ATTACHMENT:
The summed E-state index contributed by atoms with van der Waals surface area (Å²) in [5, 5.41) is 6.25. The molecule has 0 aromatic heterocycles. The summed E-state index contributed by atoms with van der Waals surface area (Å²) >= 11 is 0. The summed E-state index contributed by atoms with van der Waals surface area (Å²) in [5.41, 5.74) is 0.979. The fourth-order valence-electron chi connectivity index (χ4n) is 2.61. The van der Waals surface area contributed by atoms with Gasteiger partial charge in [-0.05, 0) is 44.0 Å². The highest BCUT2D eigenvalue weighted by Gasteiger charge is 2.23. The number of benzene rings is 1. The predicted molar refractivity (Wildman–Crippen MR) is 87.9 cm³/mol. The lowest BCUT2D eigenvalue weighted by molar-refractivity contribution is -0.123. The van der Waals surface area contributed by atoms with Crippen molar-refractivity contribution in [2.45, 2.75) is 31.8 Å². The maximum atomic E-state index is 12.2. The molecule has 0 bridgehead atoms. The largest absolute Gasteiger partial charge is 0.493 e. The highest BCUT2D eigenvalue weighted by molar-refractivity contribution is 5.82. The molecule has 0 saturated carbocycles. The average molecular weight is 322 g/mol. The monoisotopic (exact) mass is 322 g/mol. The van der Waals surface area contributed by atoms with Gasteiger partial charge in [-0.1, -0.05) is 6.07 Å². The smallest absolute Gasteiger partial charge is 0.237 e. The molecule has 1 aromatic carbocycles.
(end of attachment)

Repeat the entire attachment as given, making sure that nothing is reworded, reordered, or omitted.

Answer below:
The summed E-state index contributed by atoms with van der Waals surface area (Å²) in [5, 5.41) is 6.25. The molecule has 0 aromatic heterocycles. The summed E-state index contributed by atoms with van der Waals surface area (Å²) >= 11 is 0. The summed E-state index contributed by atoms with van der Waals surface area (Å²) in [5.41, 5.74) is 0.979. The fourth-order valence-electron chi connectivity index (χ4n) is 2.61. The van der Waals surface area contributed by atoms with Gasteiger partial charge in [-0.05, 0) is 44.0 Å². The highest BCUT2D eigenvalue weighted by Gasteiger charge is 2.23. The number of benzene rings is 1. The predicted molar refractivity (Wildman–Crippen MR) is 87.9 cm³/mol. The lowest BCUT2D eigenvalue weighted by molar-refractivity contribution is -0.123. The van der Waals surface area contributed by atoms with Crippen molar-refractivity contribution in [2.45, 2.75) is 31.8 Å². The maximum atomic E-state index is 12.2. The molecule has 0 bridgehead atoms. The largest absolute Gasteiger partial charge is 0.493 e. The highest BCUT2D eigenvalue weighted by molar-refractivity contribution is 5.82. The molecule has 0 saturated carbocycles. The average molecular weight is 322 g/mol. The monoisotopic (exact) mass is 322 g/mol. The van der Waals surface area contributed by atoms with Gasteiger partial charge in [-0.1, -0.05) is 6.07 Å². The smallest absolute Gasteiger partial charge is 0.237 e. The molecule has 1 aromatic carbocycles.